Wednesday, April 9, 2008

Who Invented Baseball?

What's going on in this space? See the introductory remarks at:

Dear Abner,
If you didn’t invent baseball, who did?
Puzzled in

Dear Puzzled,
Alexander Cartwright gets a big kick out of having become the anti-Doubleday, especially because he didn’t invent the game any more than I did. Oh, he helped organize the Knickerbocker Base Ball Club, and he was a pretty fair player, I’m told. But nine men, ninety feet, nine innings, three outs, three strikes—none of these “innovations” may be placed on his account.

Baseball has always seemed to want a father, an American origin, and a time and place for the brainstorm that is supposed to have given us the game. But Henry Chadwick had it right when he echoed Topsy’s sentiments in Uncle Tom’s Cabin: “Baseball never had no ‘fadder’; it jest grow'd.” This may be unsatisfying to you as it has long been to those who placed a Hall of Fame in Cooperstown for no good reason, but it is so.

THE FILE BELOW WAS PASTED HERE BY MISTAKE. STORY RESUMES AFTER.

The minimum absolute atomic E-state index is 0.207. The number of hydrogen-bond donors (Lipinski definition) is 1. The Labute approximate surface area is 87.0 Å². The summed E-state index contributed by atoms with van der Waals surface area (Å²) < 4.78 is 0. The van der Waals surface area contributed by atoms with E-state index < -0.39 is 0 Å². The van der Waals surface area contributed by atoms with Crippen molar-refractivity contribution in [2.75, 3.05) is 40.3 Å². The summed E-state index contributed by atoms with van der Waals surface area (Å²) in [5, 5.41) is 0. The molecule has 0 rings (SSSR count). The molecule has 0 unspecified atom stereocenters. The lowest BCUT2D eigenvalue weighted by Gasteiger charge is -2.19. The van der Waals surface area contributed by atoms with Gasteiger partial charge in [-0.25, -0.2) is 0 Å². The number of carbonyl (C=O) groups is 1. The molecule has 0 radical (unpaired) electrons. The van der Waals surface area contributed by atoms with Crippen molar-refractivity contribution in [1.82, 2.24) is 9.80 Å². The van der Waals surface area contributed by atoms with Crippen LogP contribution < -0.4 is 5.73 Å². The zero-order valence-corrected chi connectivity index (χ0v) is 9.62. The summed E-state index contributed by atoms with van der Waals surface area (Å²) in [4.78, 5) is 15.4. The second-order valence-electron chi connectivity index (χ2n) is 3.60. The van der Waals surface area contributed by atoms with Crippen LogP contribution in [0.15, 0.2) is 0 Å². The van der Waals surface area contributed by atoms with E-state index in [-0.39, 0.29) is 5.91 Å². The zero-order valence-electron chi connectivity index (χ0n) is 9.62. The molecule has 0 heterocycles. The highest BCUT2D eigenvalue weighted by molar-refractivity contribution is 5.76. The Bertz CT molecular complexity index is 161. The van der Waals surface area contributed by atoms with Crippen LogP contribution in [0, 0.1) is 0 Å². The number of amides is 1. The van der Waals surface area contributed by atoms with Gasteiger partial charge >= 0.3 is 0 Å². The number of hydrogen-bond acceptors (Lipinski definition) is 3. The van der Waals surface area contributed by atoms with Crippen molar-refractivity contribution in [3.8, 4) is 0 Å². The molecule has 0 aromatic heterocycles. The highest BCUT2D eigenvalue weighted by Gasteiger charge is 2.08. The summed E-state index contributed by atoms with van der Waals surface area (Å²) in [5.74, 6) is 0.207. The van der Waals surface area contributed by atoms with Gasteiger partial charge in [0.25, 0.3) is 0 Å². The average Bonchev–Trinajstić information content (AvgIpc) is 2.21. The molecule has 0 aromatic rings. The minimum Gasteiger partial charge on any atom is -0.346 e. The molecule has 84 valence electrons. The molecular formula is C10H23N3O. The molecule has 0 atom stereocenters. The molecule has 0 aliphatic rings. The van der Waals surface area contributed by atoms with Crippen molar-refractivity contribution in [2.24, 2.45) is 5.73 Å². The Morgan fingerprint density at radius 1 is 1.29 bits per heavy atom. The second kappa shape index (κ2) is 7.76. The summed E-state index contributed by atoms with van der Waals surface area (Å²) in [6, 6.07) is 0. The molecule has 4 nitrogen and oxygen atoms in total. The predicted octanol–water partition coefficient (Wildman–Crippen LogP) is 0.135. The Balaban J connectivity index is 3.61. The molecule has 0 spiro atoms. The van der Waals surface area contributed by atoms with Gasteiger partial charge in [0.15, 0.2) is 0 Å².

Mind you, Cooperstown is a lovely place, and though baseball wasn’t invented there, it ought to have been. As you may imagine, others have been asking me my opinion about the place, and I expect I will have more to say on that subject soon.

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